The Tolls of Caregiving

/ February 12, 2013

Given the prevalent role families play in providing long-term care, insurance may not always seem necessary. However, as briefly discussed in my last post on the basics of long-term care insurance, the true value of long-term care insurance involves protecting the wellbeing of loved ones. Even though spouses and adult children are often willing to take on the responsibility, it’s still difficult to make the physical, emotional and financial sacrifices required to provide care for a loved one.

Lady in a Field - iStock

The toll on those caring for family members in poor health can be horrendous. On average, caregivers who suffer extreme stress lose about 10 years of their life. Caregivers also tend to have higher levels of depression, perceived stress and lower levels of self-efficacy than non-caregivers. In fact, people who spend at least 36 hours on providing care each week experience double the usual rate of depression.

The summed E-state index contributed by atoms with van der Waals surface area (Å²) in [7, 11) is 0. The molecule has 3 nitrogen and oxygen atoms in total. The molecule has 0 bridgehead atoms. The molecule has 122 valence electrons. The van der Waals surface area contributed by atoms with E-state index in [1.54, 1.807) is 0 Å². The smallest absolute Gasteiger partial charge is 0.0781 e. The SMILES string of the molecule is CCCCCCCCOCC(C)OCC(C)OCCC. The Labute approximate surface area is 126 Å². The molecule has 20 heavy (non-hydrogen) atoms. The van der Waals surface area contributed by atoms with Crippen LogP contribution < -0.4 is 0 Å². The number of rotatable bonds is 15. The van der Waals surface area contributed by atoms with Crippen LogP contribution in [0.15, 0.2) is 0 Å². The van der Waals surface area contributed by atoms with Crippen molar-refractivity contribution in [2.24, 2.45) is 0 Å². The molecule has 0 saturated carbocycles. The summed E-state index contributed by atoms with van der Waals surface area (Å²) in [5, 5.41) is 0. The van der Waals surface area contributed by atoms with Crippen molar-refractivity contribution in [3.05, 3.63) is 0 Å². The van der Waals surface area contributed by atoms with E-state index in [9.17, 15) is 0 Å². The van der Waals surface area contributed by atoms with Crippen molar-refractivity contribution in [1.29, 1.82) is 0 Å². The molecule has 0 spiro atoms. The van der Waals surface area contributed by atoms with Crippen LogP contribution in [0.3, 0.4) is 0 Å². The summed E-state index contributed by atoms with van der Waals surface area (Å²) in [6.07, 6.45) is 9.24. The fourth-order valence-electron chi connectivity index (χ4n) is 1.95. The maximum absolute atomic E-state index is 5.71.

Too many people don’t think about how their own health and well being will be affected when they volunteer to care for an ailing spouse or parent. While long-term care insurance can’t replace what families do, it can build on existing support by offering caregivers financial reimbursements, care giving training and other helpful services that make providing care easier.

Don’t leave the well-being of your loved ones to chance. Contact a long-term care insurance specialist for a consultation on your long-term care planning options.